Excelsior College will be hosting social media discussions all this week surrounding the popular Netflix documentary, What The Health. We asked a few of our subject matter experts to give their thought-provoking commentary on the documentary and the topics surrounding the issue.
*Please note that the author’s opinion is their own.
Patti in her beloved 1972 Ford Pinto.
The mid-1970’s was a time of turmoil in our nation. The war in Vietnam and anti-war protests filled radio and TV news. African Americans, gays, women, and other vulnerable populations were fighting for equal rights. Eldridge Cleaver’s quote, “if you aren’t part of the solution, you are part of the problem,” encouraged everyone to take a stand for something.
During this time, organic foods began to gain traction in the United States. “Hippies” looked towards eliminating sugar, and ate foods like brown rice, cheese, sprouts; and tofu was gaining in popularity. This was how I became focused on animal rights.
Having grown up in a meat-eating household, I began questioning all the things associated with how meat appeared on our table. I can still recall the February day when I hopped into my 1972 Ford Pinto and drove to the mall to buy the only vegetarian cookbook in Barnes & Noble. From that day on, I stopped eating meat (beef, poultry, pork, and fish). Over forty years later, four healthy babies, and lots of living a full life, I have never looked back or questioned my decision to become a vegetarian. I have felt healthy and have a good amount of energy.
Recently a colleague asked me to watch the documentary What the Health. Assuming it was a documentary about eating healthy, I was interested. I believed I was knowledgeable in this area but was open to learning more. The documentary not only informed but changed my perspective.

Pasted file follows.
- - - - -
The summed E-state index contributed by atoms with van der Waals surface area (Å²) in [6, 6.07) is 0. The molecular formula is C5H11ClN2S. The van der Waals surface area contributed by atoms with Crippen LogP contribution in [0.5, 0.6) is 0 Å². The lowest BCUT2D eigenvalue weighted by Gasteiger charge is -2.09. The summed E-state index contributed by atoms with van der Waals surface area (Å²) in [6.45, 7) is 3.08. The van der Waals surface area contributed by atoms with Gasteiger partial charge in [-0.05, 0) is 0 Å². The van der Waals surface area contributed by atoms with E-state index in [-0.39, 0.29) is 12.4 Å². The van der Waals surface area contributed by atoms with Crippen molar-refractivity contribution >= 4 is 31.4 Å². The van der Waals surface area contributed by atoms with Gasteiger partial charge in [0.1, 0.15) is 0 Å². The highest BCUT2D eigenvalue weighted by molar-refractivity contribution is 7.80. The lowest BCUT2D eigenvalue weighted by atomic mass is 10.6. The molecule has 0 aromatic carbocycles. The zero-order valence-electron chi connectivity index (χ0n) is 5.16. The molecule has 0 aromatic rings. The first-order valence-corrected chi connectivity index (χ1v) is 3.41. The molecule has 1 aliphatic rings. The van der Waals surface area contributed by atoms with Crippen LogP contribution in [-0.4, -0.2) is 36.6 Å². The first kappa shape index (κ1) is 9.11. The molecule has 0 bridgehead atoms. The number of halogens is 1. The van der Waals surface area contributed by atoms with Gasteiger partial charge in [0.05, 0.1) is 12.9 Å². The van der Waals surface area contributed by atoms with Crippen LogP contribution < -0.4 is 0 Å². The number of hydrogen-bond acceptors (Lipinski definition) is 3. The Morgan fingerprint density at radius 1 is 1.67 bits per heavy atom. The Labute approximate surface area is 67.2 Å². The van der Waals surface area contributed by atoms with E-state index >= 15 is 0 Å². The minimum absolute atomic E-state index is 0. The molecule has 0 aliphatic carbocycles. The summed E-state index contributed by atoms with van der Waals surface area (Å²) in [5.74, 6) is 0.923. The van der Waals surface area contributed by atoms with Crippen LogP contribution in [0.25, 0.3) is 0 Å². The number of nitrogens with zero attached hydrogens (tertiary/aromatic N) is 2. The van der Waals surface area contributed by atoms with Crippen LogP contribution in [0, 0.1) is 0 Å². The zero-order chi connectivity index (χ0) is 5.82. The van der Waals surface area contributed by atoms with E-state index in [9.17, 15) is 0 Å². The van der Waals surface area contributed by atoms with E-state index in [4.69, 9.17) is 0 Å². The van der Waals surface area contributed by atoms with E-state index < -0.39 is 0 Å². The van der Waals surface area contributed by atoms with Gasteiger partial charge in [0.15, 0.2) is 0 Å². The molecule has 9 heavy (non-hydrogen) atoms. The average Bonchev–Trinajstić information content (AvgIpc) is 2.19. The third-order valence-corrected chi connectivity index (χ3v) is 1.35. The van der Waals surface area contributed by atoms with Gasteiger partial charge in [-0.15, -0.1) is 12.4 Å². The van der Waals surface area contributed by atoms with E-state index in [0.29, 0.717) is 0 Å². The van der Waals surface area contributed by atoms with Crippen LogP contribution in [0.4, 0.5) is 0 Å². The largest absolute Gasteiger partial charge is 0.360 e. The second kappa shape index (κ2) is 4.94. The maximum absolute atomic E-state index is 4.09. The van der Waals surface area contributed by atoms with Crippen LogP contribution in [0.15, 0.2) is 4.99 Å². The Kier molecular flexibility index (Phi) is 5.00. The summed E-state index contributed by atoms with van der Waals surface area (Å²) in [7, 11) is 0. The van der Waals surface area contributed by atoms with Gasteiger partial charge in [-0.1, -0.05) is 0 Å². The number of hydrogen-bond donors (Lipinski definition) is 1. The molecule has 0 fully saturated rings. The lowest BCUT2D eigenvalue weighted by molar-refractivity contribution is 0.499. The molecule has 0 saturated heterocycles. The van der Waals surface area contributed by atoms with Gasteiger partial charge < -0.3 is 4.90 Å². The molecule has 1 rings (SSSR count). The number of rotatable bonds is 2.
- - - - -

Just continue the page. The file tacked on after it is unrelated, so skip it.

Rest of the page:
As a nurse, I am cognizant of the social disparities in health. Nurses understand a person’s zip code tells more about a person’s health than even their genetic code. But watching this documentary revealed to me conflicts of interest that contribute to disparities in health. The financial relationship between the food industry and national public health groups is disturbing. One of the many examples from the documentary are food companies selling high-fat, high-sodium, high-sugar foods while sponsoring the American Diabetes Association.
I encourage everyone to watch this documentary. As with anything, I do believe there is some bias in parts of the documentary; some claims appear exaggerated, so listen carefully. But I think it is important to know that some of the organizations we look to for the best evidence and advice when it comes to our health – American Diabetes Association, American Cancer Society, American Heart Association – receive support from a food industry that doesn’t prioritize the health of the population.
The reason I stopped eating meat decades ago revolved around animal rights, but now I can say I continue to not eat meat out of concern for social justice. I encourage everyone to educate themselves about where their food comes from and how our food affects our society as a whole.
Written by Patti Cannistraci, Assistant Dean, School of Nursing